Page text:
Rogue officers part of a larger system

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Peter Crownfield is officially retired but spends most of his time working with students in his role as internship coordinator for the Alliance for Sustainable Communities–Lehigh Valley.


I am not sure there really is a “national debate over whether the violence carried out on people of color by police is the result of systemic racism or rogue officers.”

Either way, though, we are left with the fact that a disproportionate number of these crimes — not only the highly-visible assaults and murders that happen to get caught on video — are perpetrated against Black, Brown, and Indigenous people.

Yes, it is clear that there are “rotten apples” in the police (and many other occupations — although most of those people are not given the authority and weapons to do so much harm). The presence of these rotten apples in no way eliminates the problem of deep systemic problems.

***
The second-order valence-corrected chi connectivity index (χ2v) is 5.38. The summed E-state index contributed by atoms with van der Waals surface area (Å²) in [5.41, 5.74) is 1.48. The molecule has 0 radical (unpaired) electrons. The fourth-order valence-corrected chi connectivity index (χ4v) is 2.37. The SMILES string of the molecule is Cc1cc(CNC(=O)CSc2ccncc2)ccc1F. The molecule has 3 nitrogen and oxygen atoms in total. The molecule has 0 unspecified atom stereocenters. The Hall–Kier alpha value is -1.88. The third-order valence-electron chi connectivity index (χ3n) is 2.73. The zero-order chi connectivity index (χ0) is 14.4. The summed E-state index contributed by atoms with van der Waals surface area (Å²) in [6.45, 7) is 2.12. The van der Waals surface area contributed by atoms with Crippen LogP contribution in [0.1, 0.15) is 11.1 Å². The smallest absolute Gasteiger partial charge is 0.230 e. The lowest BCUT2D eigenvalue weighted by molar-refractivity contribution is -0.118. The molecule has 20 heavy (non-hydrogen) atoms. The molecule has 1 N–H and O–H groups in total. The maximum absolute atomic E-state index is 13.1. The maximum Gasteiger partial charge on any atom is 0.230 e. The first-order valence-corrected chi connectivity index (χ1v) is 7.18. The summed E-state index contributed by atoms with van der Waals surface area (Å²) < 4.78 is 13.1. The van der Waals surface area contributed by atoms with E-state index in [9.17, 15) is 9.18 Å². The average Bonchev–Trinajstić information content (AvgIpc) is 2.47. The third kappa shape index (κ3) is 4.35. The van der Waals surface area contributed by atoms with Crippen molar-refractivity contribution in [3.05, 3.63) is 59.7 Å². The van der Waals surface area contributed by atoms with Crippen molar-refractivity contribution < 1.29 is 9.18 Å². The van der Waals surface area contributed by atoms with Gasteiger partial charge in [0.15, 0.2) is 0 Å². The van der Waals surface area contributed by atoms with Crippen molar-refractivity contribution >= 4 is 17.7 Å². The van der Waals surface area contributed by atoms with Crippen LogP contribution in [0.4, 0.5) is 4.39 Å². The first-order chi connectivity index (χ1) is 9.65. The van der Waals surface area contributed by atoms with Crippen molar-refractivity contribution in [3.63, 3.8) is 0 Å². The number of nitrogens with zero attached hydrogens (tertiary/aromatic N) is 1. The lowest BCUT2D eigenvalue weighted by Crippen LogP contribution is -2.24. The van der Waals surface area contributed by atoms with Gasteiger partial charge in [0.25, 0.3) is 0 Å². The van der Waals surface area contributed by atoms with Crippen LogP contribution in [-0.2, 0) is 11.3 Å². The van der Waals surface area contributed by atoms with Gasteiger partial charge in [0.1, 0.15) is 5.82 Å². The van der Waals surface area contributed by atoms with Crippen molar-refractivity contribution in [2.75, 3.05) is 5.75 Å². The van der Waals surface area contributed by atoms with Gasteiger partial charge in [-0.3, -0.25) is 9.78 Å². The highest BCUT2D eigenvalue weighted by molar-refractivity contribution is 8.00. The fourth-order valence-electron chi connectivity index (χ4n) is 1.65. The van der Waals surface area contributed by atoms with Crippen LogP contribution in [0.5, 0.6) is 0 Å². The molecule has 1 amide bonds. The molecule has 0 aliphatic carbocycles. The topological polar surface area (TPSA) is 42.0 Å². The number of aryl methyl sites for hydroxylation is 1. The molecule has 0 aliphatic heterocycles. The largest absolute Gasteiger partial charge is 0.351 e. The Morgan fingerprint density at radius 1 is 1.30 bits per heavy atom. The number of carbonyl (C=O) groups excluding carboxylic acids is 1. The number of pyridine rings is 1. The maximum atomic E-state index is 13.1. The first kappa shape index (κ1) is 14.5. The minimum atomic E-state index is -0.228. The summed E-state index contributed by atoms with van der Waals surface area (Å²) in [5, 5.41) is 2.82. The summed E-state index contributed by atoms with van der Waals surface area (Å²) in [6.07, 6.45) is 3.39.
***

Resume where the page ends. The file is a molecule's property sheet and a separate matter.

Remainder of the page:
Why do police departments and police unions and many police officers defend the rotten apples and make sure they are not prosecuted or even disciplined for their criminal acts? By doing this, aren’t they all violating their oath of office and making a mockery of the term “law enforcement” officer?

What I see is rogue officers that are part of a larger system (not just the police) in which racism, white patriarchy, and the use of violence are embedded and normalized. Even people who aren’t racist & people opposed to violence are caught up in the system and may not see it for what it is.

P.S. — We don’t really know the reasons, but I suspect that all the ERT officers in Buffalo resigned from the squad because they were outraged that 2 officers were suspended and charged for their criminal acts.


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